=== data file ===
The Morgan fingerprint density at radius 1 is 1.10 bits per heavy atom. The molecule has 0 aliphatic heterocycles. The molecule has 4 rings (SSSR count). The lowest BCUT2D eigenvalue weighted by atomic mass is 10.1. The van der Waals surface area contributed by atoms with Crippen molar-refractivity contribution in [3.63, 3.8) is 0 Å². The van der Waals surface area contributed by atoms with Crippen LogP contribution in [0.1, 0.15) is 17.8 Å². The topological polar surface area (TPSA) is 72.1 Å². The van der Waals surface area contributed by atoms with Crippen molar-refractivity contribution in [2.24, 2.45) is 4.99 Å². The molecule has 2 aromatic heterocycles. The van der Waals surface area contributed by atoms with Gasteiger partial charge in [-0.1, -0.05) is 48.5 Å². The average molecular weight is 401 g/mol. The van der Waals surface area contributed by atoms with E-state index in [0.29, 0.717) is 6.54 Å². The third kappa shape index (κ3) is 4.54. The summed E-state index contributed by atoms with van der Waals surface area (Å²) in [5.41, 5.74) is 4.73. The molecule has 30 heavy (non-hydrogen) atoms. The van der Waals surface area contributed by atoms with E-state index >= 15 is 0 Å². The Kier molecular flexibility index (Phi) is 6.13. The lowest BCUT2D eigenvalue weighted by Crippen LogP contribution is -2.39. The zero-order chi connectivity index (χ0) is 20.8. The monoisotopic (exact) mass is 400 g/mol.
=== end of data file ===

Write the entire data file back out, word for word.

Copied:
The Morgan fingerprint density at radius 1 is 1.10 bits per heavy atom. The molecule has 0 aliphatic heterocycles. The molecule has 4 rings (SSSR count). The lowest BCUT2D eigenvalue weighted by atomic mass is 10.1. The van der Waals surface area contributed by atoms with Crippen molar-refractivity contribution in [3.63, 3.8) is 0 Å². The van der Waals surface area contributed by atoms with Crippen LogP contribution in [0.1, 0.15) is 17.8 Å². The topological polar surface area (TPSA) is 72.1 Å². The van der Waals surface area contributed by atoms with Crippen molar-refractivity contribution in [2.24, 2.45) is 4.99 Å². The molecule has 2 aromatic heterocycles. The van der Waals surface area contributed by atoms with Gasteiger partial charge in [-0.1, -0.05) is 48.5 Å². The average molecular weight is 401 g/mol. The van der Waals surface area contributed by atoms with E-state index in [0.29, 0.717) is 6.54 Å². The third kappa shape index (κ3) is 4.54. The summed E-state index contributed by atoms with van der Waals surface area (Å²) in [5.41, 5.74) is 4.73. The molecule has 30 heavy (non-hydrogen) atoms. The van der Waals surface area contributed by atoms with E-state index >= 15 is 0 Å². The Kier molecular flexibility index (Phi) is 6.13. The lowest BCUT2D eigenvalue weighted by Crippen LogP contribution is -2.39. The zero-order chi connectivity index (χ0) is 20.8. The monoisotopic (exact) mass is 400 g/mol.